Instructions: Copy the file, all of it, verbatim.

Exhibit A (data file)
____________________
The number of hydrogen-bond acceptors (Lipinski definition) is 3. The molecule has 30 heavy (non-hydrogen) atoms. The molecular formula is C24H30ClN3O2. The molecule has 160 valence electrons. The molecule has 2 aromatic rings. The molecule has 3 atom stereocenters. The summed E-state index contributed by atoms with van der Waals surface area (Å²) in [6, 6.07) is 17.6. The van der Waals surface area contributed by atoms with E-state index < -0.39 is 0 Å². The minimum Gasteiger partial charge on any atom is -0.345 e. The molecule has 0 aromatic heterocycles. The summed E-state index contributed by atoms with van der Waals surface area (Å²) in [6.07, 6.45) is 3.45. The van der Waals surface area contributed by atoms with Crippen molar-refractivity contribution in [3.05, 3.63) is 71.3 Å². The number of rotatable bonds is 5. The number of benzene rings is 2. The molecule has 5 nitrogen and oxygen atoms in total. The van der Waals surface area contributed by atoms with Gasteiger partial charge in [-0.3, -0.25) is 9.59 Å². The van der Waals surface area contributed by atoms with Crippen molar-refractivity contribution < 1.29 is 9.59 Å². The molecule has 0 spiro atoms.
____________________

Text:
The number of hydrogen-bond acceptors (Lipinski definition) is 3. The molecule has 30 heavy (non-hydrogen) atoms. The molecular formula is C24H30ClN3O2. The molecule has 160 valence electrons. The molecule has 2 aromatic rings. The molecule has 3 atom stereocenters. The summed E-state index contributed by atoms with van der Waals surface area (Å²) in [6, 6.07) is 17.6. The van der Waals surface area contributed by atoms with E-state index < -0.39 is 0 Å². The minimum Gasteiger partial charge on any atom is -0.345 e. The molecule has 0 aromatic heterocycles. The summed E-state index contributed by atoms with van der Waals surface area (Å²) in [6.07, 6.45) is 3.45. The van der Waals surface area contributed by atoms with Crippen molar-refractivity contribution in [3.05, 3.63) is 71.3 Å². The number of rotatable bonds is 5. The number of benzene rings is 2. The molecule has 5 nitrogen and oxygen atoms in total. The van der Waals surface area contributed by atoms with Gasteiger partial charge in [-0.3, -0.25) is 9.59 Å². The van der Waals surface area contributed by atoms with Crippen molar-refractivity contribution < 1.29 is 9.59 Å². The molecule has 0 spiro atoms.